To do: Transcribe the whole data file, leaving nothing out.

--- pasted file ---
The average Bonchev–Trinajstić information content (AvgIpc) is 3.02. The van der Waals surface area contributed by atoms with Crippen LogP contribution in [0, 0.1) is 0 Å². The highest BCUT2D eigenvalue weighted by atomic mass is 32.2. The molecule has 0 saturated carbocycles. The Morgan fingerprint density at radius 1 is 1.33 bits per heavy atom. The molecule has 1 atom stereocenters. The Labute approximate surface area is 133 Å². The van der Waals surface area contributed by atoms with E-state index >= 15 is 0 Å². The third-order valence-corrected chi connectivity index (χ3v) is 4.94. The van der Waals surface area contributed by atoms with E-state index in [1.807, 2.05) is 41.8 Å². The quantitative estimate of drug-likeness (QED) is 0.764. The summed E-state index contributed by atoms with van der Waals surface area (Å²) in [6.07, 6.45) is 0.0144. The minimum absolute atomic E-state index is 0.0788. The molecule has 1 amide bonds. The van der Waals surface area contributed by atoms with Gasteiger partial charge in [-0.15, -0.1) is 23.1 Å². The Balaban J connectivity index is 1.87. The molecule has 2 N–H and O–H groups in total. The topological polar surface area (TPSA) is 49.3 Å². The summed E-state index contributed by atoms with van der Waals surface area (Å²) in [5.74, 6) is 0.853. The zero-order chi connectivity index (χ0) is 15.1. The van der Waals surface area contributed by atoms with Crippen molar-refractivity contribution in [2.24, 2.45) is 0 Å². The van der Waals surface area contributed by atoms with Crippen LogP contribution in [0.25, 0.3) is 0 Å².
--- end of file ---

The average Bonchev–Trinajstić information content (AvgIpc) is 3.02. The van der Waals surface area contributed by atoms with Crippen LogP contribution in [0, 0.1) is 0 Å². The highest BCUT2D eigenvalue weighted by atomic mass is 32.2. The molecule has 0 saturated carbocycles. The Morgan fingerprint density at radius 1 is 1.33 bits per heavy atom. The molecule has 1 atom stereocenters. The Labute approximate surface area is 133 Å². The van der Waals surface area contributed by atoms with E-state index >= 15 is 0 Å². The third-order valence-corrected chi connectivity index (χ3v) is 4.94. The van der Waals surface area contributed by atoms with E-state index in [1.807, 2.05) is 41.8 Å². The quantitative estimate of drug-likeness (QED) is 0.764. The summed E-state index contributed by atoms with van der Waals surface area (Å²) in [6.07, 6.45) is 0.0144. The minimum absolute atomic E-state index is 0.0788. The molecule has 1 amide bonds. The van der Waals surface area contributed by atoms with Gasteiger partial charge in [-0.15, -0.1) is 23.1 Å². The Balaban J connectivity index is 1.87. The molecule has 2 N–H and O–H groups in total. The topological polar surface area (TPSA) is 49.3 Å². The summed E-state index contributed by atoms with van der Waals surface area (Å²) in [5.74, 6) is 0.853. The zero-order chi connectivity index (χ0) is 15.1. The van der Waals surface area contributed by atoms with Crippen molar-refractivity contribution in [2.24, 2.45) is 0 Å². The van der Waals surface area contributed by atoms with Crippen LogP contribution in [0.25, 0.3) is 0 Å².